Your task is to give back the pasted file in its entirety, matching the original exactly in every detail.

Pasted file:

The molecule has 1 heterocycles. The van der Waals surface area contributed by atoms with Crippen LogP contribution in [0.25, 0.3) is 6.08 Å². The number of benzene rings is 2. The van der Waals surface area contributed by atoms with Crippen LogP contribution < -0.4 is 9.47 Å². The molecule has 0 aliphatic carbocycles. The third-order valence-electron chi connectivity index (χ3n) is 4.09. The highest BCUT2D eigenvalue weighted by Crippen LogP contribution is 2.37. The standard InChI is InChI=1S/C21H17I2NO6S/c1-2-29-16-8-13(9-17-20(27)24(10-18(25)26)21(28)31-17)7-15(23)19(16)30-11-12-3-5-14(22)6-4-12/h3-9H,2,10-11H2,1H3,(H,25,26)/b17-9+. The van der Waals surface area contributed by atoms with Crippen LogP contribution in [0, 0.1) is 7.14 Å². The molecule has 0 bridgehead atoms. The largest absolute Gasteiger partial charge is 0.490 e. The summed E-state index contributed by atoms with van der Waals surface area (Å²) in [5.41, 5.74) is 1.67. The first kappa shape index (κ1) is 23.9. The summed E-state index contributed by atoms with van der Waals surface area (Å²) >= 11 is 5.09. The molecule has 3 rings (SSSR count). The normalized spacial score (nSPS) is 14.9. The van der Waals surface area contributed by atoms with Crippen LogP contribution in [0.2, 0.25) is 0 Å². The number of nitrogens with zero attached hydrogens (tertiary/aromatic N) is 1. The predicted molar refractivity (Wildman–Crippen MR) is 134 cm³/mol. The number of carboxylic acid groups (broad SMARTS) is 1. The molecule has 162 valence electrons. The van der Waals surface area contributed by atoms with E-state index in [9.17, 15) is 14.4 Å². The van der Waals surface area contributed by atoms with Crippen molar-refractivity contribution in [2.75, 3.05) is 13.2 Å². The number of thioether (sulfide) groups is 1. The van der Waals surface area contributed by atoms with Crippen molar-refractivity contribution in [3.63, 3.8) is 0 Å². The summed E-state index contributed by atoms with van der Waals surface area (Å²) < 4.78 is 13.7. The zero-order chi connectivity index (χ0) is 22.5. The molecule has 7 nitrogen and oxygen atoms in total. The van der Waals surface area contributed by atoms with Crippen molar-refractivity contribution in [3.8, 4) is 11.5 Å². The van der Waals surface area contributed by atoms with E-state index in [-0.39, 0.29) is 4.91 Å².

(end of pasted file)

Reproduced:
The molecule has 1 heterocycles. The van der Waals surface area contributed by atoms with Crippen LogP contribution in [0.25, 0.3) is 6.08 Å². The number of benzene rings is 2. The van der Waals surface area contributed by atoms with Crippen LogP contribution < -0.4 is 9.47 Å². The molecule has 0 aliphatic carbocycles. The third-order valence-electron chi connectivity index (χ3n) is 4.09. The highest BCUT2D eigenvalue weighted by Crippen LogP contribution is 2.37. The standard InChI is InChI=1S/C21H17I2NO6S/c1-2-29-16-8-13(9-17-20(27)24(10-18(25)26)21(28)31-17)7-15(23)19(16)30-11-12-3-5-14(22)6-4-12/h3-9H,2,10-11H2,1H3,(H,25,26)/b17-9+. The van der Waals surface area contributed by atoms with Crippen LogP contribution in [0, 0.1) is 7.14 Å². The molecule has 0 bridgehead atoms. The largest absolute Gasteiger partial charge is 0.490 e. The summed E-state index contributed by atoms with van der Waals surface area (Å²) in [5.41, 5.74) is 1.67. The first kappa shape index (κ1) is 23.9. The summed E-state index contributed by atoms with van der Waals surface area (Å²) >= 11 is 5.09. The molecule has 3 rings (SSSR count). The normalized spacial score (nSPS) is 14.9. The van der Waals surface area contributed by atoms with Crippen LogP contribution in [0.2, 0.25) is 0 Å². The number of nitrogens with zero attached hydrogens (tertiary/aromatic N) is 1. The predicted molar refractivity (Wildman–Crippen MR) is 134 cm³/mol. The number of carboxylic acid groups (broad SMARTS) is 1. The molecule has 162 valence electrons. The van der Waals surface area contributed by atoms with E-state index in [9.17, 15) is 14.4 Å². The van der Waals surface area contributed by atoms with Crippen molar-refractivity contribution in [2.75, 3.05) is 13.2 Å². The number of thioether (sulfide) groups is 1. The van der Waals surface area contributed by atoms with Crippen molar-refractivity contribution in [3.63, 3.8) is 0 Å². The summed E-state index contributed by atoms with van der Waals surface area (Å²) < 4.78 is 13.7. The zero-order chi connectivity index (χ0) is 22.5. The molecule has 7 nitrogen and oxygen atoms in total. The van der Waals surface area contributed by atoms with Crippen molar-refractivity contribution in [3.8, 4) is 11.5 Å². The van der Waals surface area contributed by atoms with E-state index in [-0.39, 0.29) is 4.91 Å².